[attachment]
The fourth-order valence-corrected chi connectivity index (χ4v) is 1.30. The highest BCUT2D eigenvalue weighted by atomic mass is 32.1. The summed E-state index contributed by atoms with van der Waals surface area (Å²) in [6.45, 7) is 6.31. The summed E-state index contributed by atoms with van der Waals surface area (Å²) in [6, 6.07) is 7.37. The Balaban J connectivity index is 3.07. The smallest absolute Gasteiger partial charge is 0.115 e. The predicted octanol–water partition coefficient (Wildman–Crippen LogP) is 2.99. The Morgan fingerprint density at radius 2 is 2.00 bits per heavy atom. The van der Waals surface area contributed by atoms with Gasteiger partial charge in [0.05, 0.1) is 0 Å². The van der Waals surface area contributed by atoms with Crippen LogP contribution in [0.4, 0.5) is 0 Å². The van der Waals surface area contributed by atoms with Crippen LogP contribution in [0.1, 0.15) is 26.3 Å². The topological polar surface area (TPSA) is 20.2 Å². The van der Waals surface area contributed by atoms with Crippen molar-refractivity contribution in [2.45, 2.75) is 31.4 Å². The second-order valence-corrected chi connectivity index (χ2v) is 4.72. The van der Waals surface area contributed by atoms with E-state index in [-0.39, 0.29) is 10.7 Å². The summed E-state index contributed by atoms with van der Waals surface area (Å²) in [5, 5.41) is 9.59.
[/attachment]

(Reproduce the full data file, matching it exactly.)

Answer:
The fourth-order valence-corrected chi connectivity index (χ4v) is 1.30. The highest BCUT2D eigenvalue weighted by atomic mass is 32.1. The summed E-state index contributed by atoms with van der Waals surface area (Å²) in [6.45, 7) is 6.31. The summed E-state index contributed by atoms with van der Waals surface area (Å²) in [6, 6.07) is 7.37. The Balaban J connectivity index is 3.07. The smallest absolute Gasteiger partial charge is 0.115 e. The predicted octanol–water partition coefficient (Wildman–Crippen LogP) is 2.99. The Morgan fingerprint density at radius 2 is 2.00 bits per heavy atom. The van der Waals surface area contributed by atoms with Gasteiger partial charge in [0.05, 0.1) is 0 Å². The van der Waals surface area contributed by atoms with Crippen LogP contribution in [0.4, 0.5) is 0 Å². The van der Waals surface area contributed by atoms with Crippen LogP contribution in [0.1, 0.15) is 26.3 Å². The topological polar surface area (TPSA) is 20.2 Å². The van der Waals surface area contributed by atoms with Crippen molar-refractivity contribution in [2.45, 2.75) is 31.4 Å². The second-order valence-corrected chi connectivity index (χ2v) is 4.72. The van der Waals surface area contributed by atoms with E-state index in [-0.39, 0.29) is 10.7 Å². The summed E-state index contributed by atoms with van der Waals surface area (Å²) in [5, 5.41) is 9.59.